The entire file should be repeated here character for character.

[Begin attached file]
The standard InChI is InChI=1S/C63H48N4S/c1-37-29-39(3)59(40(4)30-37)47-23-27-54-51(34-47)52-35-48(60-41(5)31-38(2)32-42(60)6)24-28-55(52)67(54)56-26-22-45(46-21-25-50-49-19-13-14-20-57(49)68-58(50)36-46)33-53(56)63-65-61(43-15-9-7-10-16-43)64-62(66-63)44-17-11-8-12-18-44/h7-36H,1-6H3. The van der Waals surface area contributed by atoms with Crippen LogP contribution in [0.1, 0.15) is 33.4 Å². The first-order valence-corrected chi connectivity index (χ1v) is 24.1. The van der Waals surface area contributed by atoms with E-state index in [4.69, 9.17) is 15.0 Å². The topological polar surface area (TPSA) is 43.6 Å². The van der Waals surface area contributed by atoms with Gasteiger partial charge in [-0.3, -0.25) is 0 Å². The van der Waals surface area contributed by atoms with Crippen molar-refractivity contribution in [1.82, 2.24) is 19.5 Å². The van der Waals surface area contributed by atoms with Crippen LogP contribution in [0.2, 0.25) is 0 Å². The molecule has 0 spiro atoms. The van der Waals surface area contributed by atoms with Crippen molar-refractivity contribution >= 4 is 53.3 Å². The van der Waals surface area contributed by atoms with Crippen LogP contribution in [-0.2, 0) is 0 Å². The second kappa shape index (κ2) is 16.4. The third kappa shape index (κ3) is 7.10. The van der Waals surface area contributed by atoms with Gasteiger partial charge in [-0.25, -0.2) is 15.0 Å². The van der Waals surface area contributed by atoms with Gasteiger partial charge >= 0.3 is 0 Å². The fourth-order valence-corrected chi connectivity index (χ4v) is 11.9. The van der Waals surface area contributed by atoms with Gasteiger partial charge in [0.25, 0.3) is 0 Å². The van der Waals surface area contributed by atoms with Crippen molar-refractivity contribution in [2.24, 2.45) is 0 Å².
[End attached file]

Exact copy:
The standard InChI is InChI=1S/C63H48N4S/c1-37-29-39(3)59(40(4)30-37)47-23-27-54-51(34-47)52-35-48(60-41(5)31-38(2)32-42(60)6)24-28-55(52)67(54)56-26-22-45(46-21-25-50-49-19-13-14-20-57(49)68-58(50)36-46)33-53(56)63-65-61(43-15-9-7-10-16-43)64-62(66-63)44-17-11-8-12-18-44/h7-36H,1-6H3. The van der Waals surface area contributed by atoms with Crippen LogP contribution in [0.1, 0.15) is 33.4 Å². The first-order valence-corrected chi connectivity index (χ1v) is 24.1. The van der Waals surface area contributed by atoms with E-state index in [4.69, 9.17) is 15.0 Å². The topological polar surface area (TPSA) is 43.6 Å². The van der Waals surface area contributed by atoms with Gasteiger partial charge in [-0.3, -0.25) is 0 Å². The van der Waals surface area contributed by atoms with Crippen molar-refractivity contribution in [1.82, 2.24) is 19.5 Å². The van der Waals surface area contributed by atoms with Crippen LogP contribution in [0.2, 0.25) is 0 Å². The molecule has 0 spiro atoms. The van der Waals surface area contributed by atoms with Crippen molar-refractivity contribution >= 4 is 53.3 Å². The van der Waals surface area contributed by atoms with Crippen LogP contribution in [-0.2, 0) is 0 Å². The second kappa shape index (κ2) is 16.4. The third kappa shape index (κ3) is 7.10. The van der Waals surface area contributed by atoms with Gasteiger partial charge in [-0.25, -0.2) is 15.0 Å². The van der Waals surface area contributed by atoms with Gasteiger partial charge >= 0.3 is 0 Å². The fourth-order valence-corrected chi connectivity index (χ4v) is 11.9. The van der Waals surface area contributed by atoms with Gasteiger partial charge in [0.25, 0.3) is 0 Å². The van der Waals surface area contributed by atoms with Crippen molar-refractivity contribution in [2.24, 2.45) is 0 Å².